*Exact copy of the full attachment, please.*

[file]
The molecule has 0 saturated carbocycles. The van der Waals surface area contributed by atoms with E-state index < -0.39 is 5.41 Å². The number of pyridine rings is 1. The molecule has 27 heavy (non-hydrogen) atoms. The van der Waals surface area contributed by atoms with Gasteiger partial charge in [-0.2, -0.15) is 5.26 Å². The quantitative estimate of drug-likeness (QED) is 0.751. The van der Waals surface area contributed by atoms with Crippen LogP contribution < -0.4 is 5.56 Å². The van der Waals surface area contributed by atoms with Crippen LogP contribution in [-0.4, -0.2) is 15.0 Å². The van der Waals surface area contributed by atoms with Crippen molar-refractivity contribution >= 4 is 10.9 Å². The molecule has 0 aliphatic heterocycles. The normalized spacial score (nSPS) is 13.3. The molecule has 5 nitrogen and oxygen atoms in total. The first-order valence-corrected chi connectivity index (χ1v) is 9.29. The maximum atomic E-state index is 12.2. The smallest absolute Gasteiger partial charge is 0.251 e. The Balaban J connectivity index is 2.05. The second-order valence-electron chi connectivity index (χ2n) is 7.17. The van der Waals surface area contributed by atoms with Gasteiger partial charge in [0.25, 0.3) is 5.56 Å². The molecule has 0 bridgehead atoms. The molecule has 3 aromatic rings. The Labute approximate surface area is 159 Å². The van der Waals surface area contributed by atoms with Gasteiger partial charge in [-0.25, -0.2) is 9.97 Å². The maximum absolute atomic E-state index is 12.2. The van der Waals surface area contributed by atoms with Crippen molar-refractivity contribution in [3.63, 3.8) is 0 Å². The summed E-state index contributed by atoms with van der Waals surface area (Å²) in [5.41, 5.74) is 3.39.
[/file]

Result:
The molecule has 0 saturated carbocycles. The van der Waals surface area contributed by atoms with E-state index < -0.39 is 5.41 Å². The number of pyridine rings is 1. The molecule has 27 heavy (non-hydrogen) atoms. The van der Waals surface area contributed by atoms with Gasteiger partial charge in [-0.2, -0.15) is 5.26 Å². The quantitative estimate of drug-likeness (QED) is 0.751. The van der Waals surface area contributed by atoms with Crippen LogP contribution < -0.4 is 5.56 Å². The van der Waals surface area contributed by atoms with Crippen LogP contribution in [-0.4, -0.2) is 15.0 Å². The van der Waals surface area contributed by atoms with Crippen molar-refractivity contribution >= 4 is 10.9 Å². The molecule has 0 aliphatic heterocycles. The normalized spacial score (nSPS) is 13.3. The molecule has 5 nitrogen and oxygen atoms in total. The first-order valence-corrected chi connectivity index (χ1v) is 9.29. The maximum atomic E-state index is 12.2. The smallest absolute Gasteiger partial charge is 0.251 e. The Balaban J connectivity index is 2.05. The second-order valence-electron chi connectivity index (χ2n) is 7.17. The van der Waals surface area contributed by atoms with Gasteiger partial charge in [0.25, 0.3) is 5.56 Å². The molecule has 0 bridgehead atoms. The molecule has 3 aromatic rings. The Labute approximate surface area is 159 Å². The van der Waals surface area contributed by atoms with Gasteiger partial charge in [-0.25, -0.2) is 9.97 Å². The maximum absolute atomic E-state index is 12.2. The van der Waals surface area contributed by atoms with Crippen molar-refractivity contribution in [3.63, 3.8) is 0 Å². The summed E-state index contributed by atoms with van der Waals surface area (Å²) in [5.41, 5.74) is 3.39.